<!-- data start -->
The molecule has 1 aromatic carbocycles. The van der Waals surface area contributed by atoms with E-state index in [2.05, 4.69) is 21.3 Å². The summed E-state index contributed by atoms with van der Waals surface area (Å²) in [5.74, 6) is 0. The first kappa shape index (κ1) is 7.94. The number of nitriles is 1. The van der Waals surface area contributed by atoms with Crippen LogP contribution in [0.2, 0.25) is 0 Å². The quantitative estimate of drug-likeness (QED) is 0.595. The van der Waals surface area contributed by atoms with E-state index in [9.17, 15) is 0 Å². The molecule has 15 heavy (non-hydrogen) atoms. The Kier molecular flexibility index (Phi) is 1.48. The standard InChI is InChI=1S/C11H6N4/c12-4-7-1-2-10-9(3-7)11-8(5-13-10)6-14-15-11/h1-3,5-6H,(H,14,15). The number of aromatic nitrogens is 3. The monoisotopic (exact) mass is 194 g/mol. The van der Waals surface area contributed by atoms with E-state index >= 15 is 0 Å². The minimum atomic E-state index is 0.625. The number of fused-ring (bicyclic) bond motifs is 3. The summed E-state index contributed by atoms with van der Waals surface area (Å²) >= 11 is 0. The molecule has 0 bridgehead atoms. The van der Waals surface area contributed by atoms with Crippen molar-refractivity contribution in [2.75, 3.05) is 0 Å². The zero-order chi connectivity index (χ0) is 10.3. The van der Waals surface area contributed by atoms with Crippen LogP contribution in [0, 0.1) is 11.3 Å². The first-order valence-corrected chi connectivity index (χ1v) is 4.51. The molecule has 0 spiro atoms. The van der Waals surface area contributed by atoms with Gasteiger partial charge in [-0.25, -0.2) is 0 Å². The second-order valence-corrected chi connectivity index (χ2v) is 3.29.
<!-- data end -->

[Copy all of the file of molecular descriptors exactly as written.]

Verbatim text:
The molecule has 1 aromatic carbocycles. The van der Waals surface area contributed by atoms with E-state index in [2.05, 4.69) is 21.3 Å². The summed E-state index contributed by atoms with van der Waals surface area (Å²) in [5.74, 6) is 0. The first kappa shape index (κ1) is 7.94. The number of nitriles is 1. The van der Waals surface area contributed by atoms with Crippen LogP contribution in [0.2, 0.25) is 0 Å². The quantitative estimate of drug-likeness (QED) is 0.595. The van der Waals surface area contributed by atoms with E-state index in [9.17, 15) is 0 Å². The molecule has 15 heavy (non-hydrogen) atoms. The Kier molecular flexibility index (Phi) is 1.48. The standard InChI is InChI=1S/C11H6N4/c12-4-7-1-2-10-9(3-7)11-8(5-13-10)6-14-15-11/h1-3,5-6H,(H,14,15). The number of aromatic nitrogens is 3. The monoisotopic (exact) mass is 194 g/mol. The van der Waals surface area contributed by atoms with E-state index >= 15 is 0 Å². The minimum atomic E-state index is 0.625. The number of fused-ring (bicyclic) bond motifs is 3. The summed E-state index contributed by atoms with van der Waals surface area (Å²) >= 11 is 0. The molecule has 0 bridgehead atoms. The van der Waals surface area contributed by atoms with Crippen molar-refractivity contribution in [2.75, 3.05) is 0 Å². The zero-order chi connectivity index (χ0) is 10.3. The van der Waals surface area contributed by atoms with Crippen LogP contribution in [0, 0.1) is 11.3 Å². The first-order valence-corrected chi connectivity index (χ1v) is 4.51. The molecule has 0 spiro atoms. The van der Waals surface area contributed by atoms with Gasteiger partial charge in [-0.25, -0.2) is 0 Å². The second-order valence-corrected chi connectivity index (χ2v) is 3.29.